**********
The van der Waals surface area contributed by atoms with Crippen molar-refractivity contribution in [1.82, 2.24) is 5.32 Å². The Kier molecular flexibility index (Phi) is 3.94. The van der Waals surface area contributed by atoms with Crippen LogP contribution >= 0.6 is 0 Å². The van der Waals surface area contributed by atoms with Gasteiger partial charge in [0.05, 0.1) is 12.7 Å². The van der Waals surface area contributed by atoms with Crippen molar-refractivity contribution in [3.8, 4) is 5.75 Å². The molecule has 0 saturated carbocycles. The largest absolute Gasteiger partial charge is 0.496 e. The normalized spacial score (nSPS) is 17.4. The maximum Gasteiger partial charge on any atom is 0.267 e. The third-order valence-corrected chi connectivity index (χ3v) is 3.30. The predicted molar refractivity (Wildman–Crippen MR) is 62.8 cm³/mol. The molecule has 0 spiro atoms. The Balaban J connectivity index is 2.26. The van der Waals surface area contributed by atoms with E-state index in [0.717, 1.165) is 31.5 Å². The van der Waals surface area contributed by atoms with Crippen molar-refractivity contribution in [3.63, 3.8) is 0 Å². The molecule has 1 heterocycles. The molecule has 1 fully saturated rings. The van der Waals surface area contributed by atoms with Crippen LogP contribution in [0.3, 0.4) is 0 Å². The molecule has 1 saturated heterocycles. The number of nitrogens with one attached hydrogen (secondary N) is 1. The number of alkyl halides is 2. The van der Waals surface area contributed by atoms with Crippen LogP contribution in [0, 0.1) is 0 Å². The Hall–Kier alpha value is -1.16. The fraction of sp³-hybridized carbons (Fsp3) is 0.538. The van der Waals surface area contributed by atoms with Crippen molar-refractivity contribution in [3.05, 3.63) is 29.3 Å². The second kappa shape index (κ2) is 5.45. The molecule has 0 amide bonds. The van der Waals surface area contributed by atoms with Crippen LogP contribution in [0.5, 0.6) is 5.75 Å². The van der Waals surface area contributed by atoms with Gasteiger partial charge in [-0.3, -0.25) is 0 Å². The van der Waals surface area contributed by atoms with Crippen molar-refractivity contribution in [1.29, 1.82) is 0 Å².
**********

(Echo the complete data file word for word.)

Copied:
The van der Waals surface area contributed by atoms with Crippen molar-refractivity contribution in [1.82, 2.24) is 5.32 Å². The Kier molecular flexibility index (Phi) is 3.94. The van der Waals surface area contributed by atoms with Crippen LogP contribution >= 0.6 is 0 Å². The van der Waals surface area contributed by atoms with Gasteiger partial charge in [0.05, 0.1) is 12.7 Å². The van der Waals surface area contributed by atoms with Crippen molar-refractivity contribution in [3.8, 4) is 5.75 Å². The molecule has 0 saturated carbocycles. The largest absolute Gasteiger partial charge is 0.496 e. The normalized spacial score (nSPS) is 17.4. The maximum Gasteiger partial charge on any atom is 0.267 e. The third-order valence-corrected chi connectivity index (χ3v) is 3.30. The predicted molar refractivity (Wildman–Crippen MR) is 62.8 cm³/mol. The molecule has 0 spiro atoms. The Balaban J connectivity index is 2.26. The van der Waals surface area contributed by atoms with E-state index in [0.717, 1.165) is 31.5 Å². The van der Waals surface area contributed by atoms with Crippen molar-refractivity contribution in [3.63, 3.8) is 0 Å². The molecule has 1 heterocycles. The molecule has 1 fully saturated rings. The van der Waals surface area contributed by atoms with Crippen LogP contribution in [0.3, 0.4) is 0 Å². The molecule has 1 saturated heterocycles. The number of nitrogens with one attached hydrogen (secondary N) is 1. The number of alkyl halides is 2. The van der Waals surface area contributed by atoms with Crippen LogP contribution in [0, 0.1) is 0 Å². The Hall–Kier alpha value is -1.16. The fraction of sp³-hybridized carbons (Fsp3) is 0.538. The van der Waals surface area contributed by atoms with Crippen molar-refractivity contribution in [3.05, 3.63) is 29.3 Å². The second kappa shape index (κ2) is 5.45. The molecule has 0 amide bonds. The van der Waals surface area contributed by atoms with Crippen LogP contribution in [0.5, 0.6) is 5.75 Å². The van der Waals surface area contributed by atoms with Gasteiger partial charge in [-0.3, -0.25) is 0 Å². The van der Waals surface area contributed by atoms with Crippen molar-refractivity contribution in [1.29, 1.82) is 0 Å².